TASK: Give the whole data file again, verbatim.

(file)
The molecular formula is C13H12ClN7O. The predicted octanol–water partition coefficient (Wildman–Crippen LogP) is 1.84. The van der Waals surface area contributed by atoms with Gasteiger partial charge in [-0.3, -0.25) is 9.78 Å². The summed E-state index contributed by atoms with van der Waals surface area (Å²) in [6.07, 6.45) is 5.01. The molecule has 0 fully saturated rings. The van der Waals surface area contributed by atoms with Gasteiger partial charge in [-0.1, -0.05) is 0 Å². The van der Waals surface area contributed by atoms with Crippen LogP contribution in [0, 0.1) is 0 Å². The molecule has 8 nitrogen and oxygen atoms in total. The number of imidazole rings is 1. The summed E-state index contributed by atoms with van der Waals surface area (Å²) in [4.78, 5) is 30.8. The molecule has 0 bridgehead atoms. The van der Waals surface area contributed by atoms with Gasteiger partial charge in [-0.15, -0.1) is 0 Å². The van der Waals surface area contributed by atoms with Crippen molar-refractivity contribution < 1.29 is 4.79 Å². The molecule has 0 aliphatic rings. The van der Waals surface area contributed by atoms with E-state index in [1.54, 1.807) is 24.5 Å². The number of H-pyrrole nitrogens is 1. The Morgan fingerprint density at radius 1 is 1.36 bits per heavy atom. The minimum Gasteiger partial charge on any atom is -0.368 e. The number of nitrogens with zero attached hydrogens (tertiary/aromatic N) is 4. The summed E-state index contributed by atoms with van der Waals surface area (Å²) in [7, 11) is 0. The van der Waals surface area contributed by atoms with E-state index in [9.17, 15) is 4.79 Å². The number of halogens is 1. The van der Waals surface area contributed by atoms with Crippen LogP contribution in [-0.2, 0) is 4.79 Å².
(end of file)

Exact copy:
The molecular formula is C13H12ClN7O. The predicted octanol–water partition coefficient (Wildman–Crippen LogP) is 1.84. The van der Waals surface area contributed by atoms with Gasteiger partial charge in [-0.3, -0.25) is 9.78 Å². The summed E-state index contributed by atoms with van der Waals surface area (Å²) in [6.07, 6.45) is 5.01. The molecule has 0 fully saturated rings. The van der Waals surface area contributed by atoms with Gasteiger partial charge in [-0.1, -0.05) is 0 Å². The van der Waals surface area contributed by atoms with Crippen LogP contribution in [0, 0.1) is 0 Å². The molecule has 8 nitrogen and oxygen atoms in total. The number of imidazole rings is 1. The summed E-state index contributed by atoms with van der Waals surface area (Å²) in [4.78, 5) is 30.8. The molecule has 0 bridgehead atoms. The van der Waals surface area contributed by atoms with Gasteiger partial charge in [-0.15, -0.1) is 0 Å². The van der Waals surface area contributed by atoms with Crippen molar-refractivity contribution < 1.29 is 4.79 Å². The molecule has 0 aliphatic rings. The van der Waals surface area contributed by atoms with E-state index in [1.54, 1.807) is 24.5 Å². The number of H-pyrrole nitrogens is 1. The Morgan fingerprint density at radius 1 is 1.36 bits per heavy atom. The minimum Gasteiger partial charge on any atom is -0.368 e. The number of nitrogens with zero attached hydrogens (tertiary/aromatic N) is 4. The summed E-state index contributed by atoms with van der Waals surface area (Å²) in [7, 11) is 0. The van der Waals surface area contributed by atoms with E-state index in [9.17, 15) is 4.79 Å². The number of halogens is 1. The van der Waals surface area contributed by atoms with Crippen LogP contribution in [-0.2, 0) is 4.79 Å².